Some Bad News and Some Good News: Medical Test Results
Well, Nicholas, my beloved husband Bob has come down with a particularly fierce brand of prostate cancer. And the good news is that it hasn’t spread to the rest of him. These last few weeks have been lots of doc appointments and lots of waiting. Waiting for the next medical test. Waiting for medical test results.
Dealing With It
We’ve stayed pretty level and non-freaked-out during this experience, Bob more so than me.
I go with him to all the appointments and when we come home, he’s fine and I’m exhausted. After one bout of doctoring, I took a three-hour nap while he went straight to working out.
At first we thought this prostate problem was not going to a problem at all. (And at first I referred to it as a problem, didn’t want to say cancer.) Almost three quarters of cases are so slow-growing that they can be ignored. His is in the other 30 percent, quite vigorous.
But finding out that it hasn’t spread to his bones led to a feeling of relief, lightness, glee, that for me almost erased the thought of the original problem.
The Days Ahead
He will now have 18 months of treatment, but no surgery. No fun, but we’re assured he’ll come through it all very well. It’s not going to kill him.
His staying alive has been my only focus lately, everything else instantly became logistics or simply unimportant.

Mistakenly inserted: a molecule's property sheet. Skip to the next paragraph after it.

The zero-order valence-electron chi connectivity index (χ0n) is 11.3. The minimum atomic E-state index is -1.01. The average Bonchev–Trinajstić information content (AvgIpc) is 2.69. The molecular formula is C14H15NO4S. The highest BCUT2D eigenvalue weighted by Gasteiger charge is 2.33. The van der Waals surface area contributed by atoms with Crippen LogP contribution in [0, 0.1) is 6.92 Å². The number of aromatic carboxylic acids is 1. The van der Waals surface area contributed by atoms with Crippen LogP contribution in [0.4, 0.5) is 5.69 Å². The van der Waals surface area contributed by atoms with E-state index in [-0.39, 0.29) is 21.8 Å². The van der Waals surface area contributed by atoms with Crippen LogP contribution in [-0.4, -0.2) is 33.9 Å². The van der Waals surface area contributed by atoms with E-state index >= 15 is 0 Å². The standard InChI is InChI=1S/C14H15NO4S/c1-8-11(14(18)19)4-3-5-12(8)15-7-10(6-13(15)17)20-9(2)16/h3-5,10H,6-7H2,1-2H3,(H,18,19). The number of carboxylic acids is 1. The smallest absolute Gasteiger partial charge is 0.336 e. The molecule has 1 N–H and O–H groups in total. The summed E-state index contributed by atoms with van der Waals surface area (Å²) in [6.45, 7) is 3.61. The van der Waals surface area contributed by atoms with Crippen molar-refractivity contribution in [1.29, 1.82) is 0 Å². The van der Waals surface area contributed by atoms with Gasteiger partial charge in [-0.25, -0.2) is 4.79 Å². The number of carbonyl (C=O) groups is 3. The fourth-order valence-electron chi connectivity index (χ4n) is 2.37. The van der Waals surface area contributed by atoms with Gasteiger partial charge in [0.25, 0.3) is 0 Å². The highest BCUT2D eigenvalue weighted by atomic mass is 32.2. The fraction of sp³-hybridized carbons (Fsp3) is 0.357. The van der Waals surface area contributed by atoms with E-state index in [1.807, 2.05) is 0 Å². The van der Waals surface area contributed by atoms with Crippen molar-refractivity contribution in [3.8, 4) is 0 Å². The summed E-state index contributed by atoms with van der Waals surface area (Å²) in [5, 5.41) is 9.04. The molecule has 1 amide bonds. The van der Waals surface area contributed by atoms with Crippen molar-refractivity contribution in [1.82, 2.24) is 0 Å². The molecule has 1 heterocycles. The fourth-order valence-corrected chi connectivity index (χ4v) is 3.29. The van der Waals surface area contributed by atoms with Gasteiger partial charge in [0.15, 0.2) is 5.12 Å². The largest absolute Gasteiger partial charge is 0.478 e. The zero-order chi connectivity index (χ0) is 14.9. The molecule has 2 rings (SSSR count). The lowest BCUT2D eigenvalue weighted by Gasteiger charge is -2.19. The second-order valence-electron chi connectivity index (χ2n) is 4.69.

Wait a Second
No, as I think about it, that’s not entirely true. I’ve been finding work and weeding sustaining; they’re activities that are still valuable.
Yet, until we got the no-spread news, I had not been engaged at all by my other ruling passion: reading for pleasure. For weeks, neither novels–nor Netflix–managed to hold my attention at all. This has never happened before. Novels have in the past been reliably potent medicine. Now that we have the better news, I’m reading a bit of Dickens with full concentration and watched The Trial of the Chicago 7 all the way through.
Also, I haven’t been so single-minded that I didn’t get madly addled by our washing machine dying and being replaced by one that didn’t at first work. On the other hand, maybe it was more upsetting because of my fears for Bob. Bob’s chief addlement is about making sure he can see all his psychotherapy patients with the necessary schedule changes.
The Long Haul
Most important, most sustaining, Bob has a plan for living on. He has always aimed for us having a 50th wedding anniversary, which would require him lasting until he’s 91. (He’s 79 at the moment.)
He’s going to make it to our 50th, I’m happy to say. I saw a story in yesterday’s New York Times about the possibilities that may allow us to live to 200. I’m in favor.
Wishing you health and long life,
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Tags: exhausted, fears, feeling of relief, live to 200, long life, months of treatment, plan for living, prostate cancer, prostate problem, slow-growing, staying alive, test results, waiting for medical test results